Wetting Agents to Aid Water Management
Not many of us would have imagined the drought conditions across the state of Michigan recently. With many of us receiving plenty of rainfall this week, we finally have a minute to catch our breath and refocus on how we plan to make it through the remaining “drier months of summer.”
For many, pump systems are already exhausted, and while ponds have been refilled this week, it is a great time to re-evaluate best practices and plan for the future. In addition, though we’ve seen plenty of rainfall, hydrophobic conditions have been in place for several weeks and will take several soaking rains in most cases to recover.
So what are hydrophobic conditions? As simple as it sounds, these are soils that have lost their ability for water to stick to them, typically due to a waxy buildup around the soil particles, causing them to repel water. This can happen during prolonged droughts as soils continue to dry or even in situations where irrigation systems miss cycle after cycle. It is important to remember that irrigation systems are a helpful tool to supplement moisture to plants but rarely are perfect in coverage at all times. Many factors can affect your irrigation, so it is important to check the usual culprits before taking further action. Low heads, improper system pressure, line breaks, wind, and shade all affect irrigation efficiency.
Once you’ve evaluated your system for inefficiencies, it’s time to consider the other options that can take pressure off of your irrigation system. Wetting agents and soil penetrants are by no means “new technology,” but in many cases, have been looked upon as either too cost-inefficient or too confusing to utilize. So I’ll do my best to simplify. Most wetting agent options fall into two categories, as separated by their manufacturers: 1) hydration, which helps hold moisture in the soil and 2) infiltration, which helps to push water into the soil. While both options can be useful at different times, it is important to understand that many products are built as a blend of both hydration and infiltration.
Hydration products are often thought of during periods of drought. However, infiltration products also provide many benefits at typically more cost-efficient levels for large acreages. With heavy soils that have completely dried out over the last month, it may be more efficient to use an infiltration product to help push moisture back into the soil profile rather than locking it only at the surface. If the pattern becomes much wetter than typical Michigan summers, infiltration options can help to remove water from the surface, lowering disease pressure and improving footing for athletes. On the flip side, coarse sandy soils that have naturally high percolation rates may be better off during drought with a product more geared toward hydration, as this will improve the moisture retention in the top two inches of the soil.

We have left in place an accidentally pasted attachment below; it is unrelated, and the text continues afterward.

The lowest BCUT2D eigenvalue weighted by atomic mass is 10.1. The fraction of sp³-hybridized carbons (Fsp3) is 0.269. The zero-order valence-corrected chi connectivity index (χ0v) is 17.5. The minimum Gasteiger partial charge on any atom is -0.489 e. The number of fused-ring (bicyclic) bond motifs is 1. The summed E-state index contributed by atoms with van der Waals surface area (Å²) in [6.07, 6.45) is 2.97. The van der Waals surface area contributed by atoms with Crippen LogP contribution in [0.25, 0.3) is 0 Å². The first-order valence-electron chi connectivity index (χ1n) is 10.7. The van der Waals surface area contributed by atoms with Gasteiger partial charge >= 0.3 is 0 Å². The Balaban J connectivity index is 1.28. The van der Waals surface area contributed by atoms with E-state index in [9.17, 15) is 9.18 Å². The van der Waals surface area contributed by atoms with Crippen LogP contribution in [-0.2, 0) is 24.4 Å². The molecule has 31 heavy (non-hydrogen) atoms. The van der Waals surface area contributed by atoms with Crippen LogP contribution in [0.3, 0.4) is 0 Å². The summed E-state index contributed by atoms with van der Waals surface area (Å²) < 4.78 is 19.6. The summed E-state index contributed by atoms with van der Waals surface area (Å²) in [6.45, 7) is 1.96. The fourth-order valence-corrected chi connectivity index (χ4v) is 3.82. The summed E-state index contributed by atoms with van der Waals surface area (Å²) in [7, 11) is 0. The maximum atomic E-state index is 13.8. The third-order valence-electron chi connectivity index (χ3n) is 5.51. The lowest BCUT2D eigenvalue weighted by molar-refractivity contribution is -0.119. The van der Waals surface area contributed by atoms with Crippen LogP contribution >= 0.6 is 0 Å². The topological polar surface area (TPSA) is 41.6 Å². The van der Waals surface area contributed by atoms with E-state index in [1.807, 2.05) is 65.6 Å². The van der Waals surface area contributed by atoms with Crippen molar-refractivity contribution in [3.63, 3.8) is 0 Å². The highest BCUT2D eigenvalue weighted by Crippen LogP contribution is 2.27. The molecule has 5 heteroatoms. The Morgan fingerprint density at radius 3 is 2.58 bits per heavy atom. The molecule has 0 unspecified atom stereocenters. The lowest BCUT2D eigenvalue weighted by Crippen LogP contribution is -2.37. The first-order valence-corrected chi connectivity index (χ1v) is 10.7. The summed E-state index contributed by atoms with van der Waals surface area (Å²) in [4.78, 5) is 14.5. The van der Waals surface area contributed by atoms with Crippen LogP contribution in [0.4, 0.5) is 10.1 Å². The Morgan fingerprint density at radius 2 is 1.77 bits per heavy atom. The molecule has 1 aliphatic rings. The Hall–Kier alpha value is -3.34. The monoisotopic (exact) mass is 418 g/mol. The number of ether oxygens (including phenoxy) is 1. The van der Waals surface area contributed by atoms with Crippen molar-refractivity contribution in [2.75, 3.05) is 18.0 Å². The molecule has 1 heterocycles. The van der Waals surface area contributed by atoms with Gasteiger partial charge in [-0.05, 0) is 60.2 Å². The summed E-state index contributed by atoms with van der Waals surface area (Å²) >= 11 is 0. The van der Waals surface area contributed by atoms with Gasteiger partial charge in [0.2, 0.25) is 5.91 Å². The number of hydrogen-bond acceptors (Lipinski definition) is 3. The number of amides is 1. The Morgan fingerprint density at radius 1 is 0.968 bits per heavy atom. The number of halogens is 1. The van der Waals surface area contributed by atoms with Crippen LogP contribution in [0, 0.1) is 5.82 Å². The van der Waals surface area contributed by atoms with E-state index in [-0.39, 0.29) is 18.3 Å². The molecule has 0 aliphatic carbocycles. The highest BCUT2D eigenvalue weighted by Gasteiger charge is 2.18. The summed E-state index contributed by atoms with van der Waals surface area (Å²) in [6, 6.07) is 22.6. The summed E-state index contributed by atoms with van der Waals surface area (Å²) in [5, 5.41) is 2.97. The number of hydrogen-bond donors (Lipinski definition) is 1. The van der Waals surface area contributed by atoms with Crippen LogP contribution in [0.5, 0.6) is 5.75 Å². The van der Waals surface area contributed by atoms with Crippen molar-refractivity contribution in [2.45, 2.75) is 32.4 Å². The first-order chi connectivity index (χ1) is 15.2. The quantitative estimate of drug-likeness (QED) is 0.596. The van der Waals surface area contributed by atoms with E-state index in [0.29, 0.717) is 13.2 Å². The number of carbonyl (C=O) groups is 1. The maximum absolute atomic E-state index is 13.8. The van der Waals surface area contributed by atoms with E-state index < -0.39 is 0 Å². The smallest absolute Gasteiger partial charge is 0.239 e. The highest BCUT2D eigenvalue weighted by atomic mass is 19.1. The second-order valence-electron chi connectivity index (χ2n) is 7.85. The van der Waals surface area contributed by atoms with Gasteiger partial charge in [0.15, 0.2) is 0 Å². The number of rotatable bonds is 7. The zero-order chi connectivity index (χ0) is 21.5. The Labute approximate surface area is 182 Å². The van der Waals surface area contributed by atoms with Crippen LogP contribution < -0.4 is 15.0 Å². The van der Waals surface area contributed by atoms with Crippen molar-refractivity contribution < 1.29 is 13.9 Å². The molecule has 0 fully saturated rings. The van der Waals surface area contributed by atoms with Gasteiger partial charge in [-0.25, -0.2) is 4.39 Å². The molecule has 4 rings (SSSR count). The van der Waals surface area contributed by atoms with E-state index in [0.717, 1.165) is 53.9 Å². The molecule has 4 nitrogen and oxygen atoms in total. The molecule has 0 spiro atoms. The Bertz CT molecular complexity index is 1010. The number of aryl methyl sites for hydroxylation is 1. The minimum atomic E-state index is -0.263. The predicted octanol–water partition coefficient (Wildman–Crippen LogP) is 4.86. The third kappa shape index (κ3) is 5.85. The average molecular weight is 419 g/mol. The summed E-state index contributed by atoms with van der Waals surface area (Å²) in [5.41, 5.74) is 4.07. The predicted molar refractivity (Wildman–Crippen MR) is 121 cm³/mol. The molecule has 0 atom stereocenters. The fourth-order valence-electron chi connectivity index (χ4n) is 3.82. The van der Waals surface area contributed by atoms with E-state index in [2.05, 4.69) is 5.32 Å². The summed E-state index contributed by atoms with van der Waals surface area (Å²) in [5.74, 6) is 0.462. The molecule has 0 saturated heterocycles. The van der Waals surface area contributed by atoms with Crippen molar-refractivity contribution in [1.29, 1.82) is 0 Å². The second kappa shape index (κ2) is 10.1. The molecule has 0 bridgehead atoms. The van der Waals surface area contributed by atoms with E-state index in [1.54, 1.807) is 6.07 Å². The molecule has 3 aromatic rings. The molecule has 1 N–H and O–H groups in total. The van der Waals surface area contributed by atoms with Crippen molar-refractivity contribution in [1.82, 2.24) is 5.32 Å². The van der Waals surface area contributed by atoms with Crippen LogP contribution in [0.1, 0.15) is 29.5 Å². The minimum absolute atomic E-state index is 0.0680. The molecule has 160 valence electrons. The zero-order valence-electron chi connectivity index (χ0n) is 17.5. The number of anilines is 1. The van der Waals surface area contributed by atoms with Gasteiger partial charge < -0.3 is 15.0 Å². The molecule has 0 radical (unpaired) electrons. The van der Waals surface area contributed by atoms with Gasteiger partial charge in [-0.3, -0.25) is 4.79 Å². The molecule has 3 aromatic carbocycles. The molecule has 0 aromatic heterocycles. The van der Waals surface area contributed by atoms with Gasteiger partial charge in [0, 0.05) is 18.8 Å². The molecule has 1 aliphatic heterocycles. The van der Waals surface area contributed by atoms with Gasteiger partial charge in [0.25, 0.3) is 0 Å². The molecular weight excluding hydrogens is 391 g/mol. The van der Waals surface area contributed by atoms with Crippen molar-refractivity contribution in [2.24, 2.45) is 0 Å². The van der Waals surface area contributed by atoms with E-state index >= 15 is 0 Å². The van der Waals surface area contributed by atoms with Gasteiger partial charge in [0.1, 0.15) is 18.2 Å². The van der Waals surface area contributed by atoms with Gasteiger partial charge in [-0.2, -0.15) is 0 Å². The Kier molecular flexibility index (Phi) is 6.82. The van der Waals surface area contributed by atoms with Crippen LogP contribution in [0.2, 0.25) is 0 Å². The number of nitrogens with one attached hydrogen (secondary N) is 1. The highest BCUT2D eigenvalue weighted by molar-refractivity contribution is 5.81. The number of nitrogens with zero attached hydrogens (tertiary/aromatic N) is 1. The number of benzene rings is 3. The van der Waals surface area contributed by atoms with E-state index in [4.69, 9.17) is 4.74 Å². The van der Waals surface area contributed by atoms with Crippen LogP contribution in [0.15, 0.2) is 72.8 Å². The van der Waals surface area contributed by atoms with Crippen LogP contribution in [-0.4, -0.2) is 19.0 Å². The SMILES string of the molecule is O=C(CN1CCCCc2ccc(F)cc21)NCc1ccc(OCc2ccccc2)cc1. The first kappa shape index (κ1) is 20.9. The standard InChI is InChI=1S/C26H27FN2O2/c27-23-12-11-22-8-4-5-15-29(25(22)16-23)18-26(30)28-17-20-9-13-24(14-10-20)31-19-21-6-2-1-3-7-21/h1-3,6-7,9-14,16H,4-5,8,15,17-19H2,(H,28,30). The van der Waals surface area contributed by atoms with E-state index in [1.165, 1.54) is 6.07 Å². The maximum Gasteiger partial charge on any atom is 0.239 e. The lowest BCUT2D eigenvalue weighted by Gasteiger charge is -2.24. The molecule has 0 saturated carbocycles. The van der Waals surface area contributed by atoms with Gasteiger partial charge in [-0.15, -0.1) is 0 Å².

As you navigate the decision of which product may be best for your situation, don’t forget that these products also have many uses outside of full-field applications. Many of these products can be used in spot applications, especially around sports fields. To push water through compacted soils in soccer goal mouths, infiltration products may be an option to limit further compaction if aeration is not immediately possible. On the flip side, many folks building a divot mix would benefit from adding in a granular wetting agent like Precip G (90% hydration) to keep moisture near the seed in their mix. In-Flow wetting agent has been built specifically for baseball and softball fields as a granular product. This product helps to push water into the infield (65% infiltration) while also improving the ability to hold water in the top two inches (35% hydration). It has 100% grass safety for surrounding areas.
While many think of wetting agents as liquid options only, the granular options on the market can offer variable timing and product stability for non-irrigated fields that need to depend on rainfall for dispersion. As you evaluate your water management program for the remainder of the season, speak with your local Advanced Turf rep to find out what products will be the best option for your soils and goals to achieve in moisture management.
Stephen Lord, CSFM